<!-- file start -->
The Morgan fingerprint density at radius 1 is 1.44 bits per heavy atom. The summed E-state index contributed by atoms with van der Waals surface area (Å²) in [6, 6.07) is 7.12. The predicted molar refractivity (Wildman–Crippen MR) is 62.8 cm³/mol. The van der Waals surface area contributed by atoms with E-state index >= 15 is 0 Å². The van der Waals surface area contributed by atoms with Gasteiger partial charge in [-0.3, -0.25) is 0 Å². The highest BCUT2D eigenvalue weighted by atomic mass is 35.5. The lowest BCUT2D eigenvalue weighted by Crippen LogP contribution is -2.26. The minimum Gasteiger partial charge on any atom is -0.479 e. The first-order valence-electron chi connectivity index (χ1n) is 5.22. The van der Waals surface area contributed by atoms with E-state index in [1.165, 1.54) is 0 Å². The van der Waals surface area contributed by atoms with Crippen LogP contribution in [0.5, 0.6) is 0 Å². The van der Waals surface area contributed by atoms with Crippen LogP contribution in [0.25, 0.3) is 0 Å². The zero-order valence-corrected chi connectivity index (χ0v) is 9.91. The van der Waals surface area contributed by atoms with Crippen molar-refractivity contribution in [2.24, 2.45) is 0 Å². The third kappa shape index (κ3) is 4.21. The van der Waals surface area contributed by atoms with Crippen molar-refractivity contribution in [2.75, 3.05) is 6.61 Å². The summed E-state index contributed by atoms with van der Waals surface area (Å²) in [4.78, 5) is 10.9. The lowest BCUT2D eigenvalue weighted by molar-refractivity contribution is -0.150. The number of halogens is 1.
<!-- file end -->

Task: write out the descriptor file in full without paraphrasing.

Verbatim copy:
The Morgan fingerprint density at radius 1 is 1.44 bits per heavy atom. The summed E-state index contributed by atoms with van der Waals surface area (Å²) in [6, 6.07) is 7.12. The predicted molar refractivity (Wildman–Crippen MR) is 62.8 cm³/mol. The van der Waals surface area contributed by atoms with E-state index >= 15 is 0 Å². The van der Waals surface area contributed by atoms with Gasteiger partial charge in [-0.3, -0.25) is 0 Å². The highest BCUT2D eigenvalue weighted by atomic mass is 35.5. The lowest BCUT2D eigenvalue weighted by Crippen LogP contribution is -2.26. The minimum Gasteiger partial charge on any atom is -0.479 e. The first-order valence-electron chi connectivity index (χ1n) is 5.22. The van der Waals surface area contributed by atoms with E-state index in [1.165, 1.54) is 0 Å². The van der Waals surface area contributed by atoms with Crippen LogP contribution in [0.5, 0.6) is 0 Å². The van der Waals surface area contributed by atoms with Crippen LogP contribution in [0.25, 0.3) is 0 Å². The zero-order valence-corrected chi connectivity index (χ0v) is 9.91. The van der Waals surface area contributed by atoms with Crippen molar-refractivity contribution in [2.24, 2.45) is 0 Å². The third kappa shape index (κ3) is 4.21. The van der Waals surface area contributed by atoms with Crippen molar-refractivity contribution in [2.75, 3.05) is 6.61 Å². The summed E-state index contributed by atoms with van der Waals surface area (Å²) in [4.78, 5) is 10.9. The lowest BCUT2D eigenvalue weighted by molar-refractivity contribution is -0.150. The number of halogens is 1.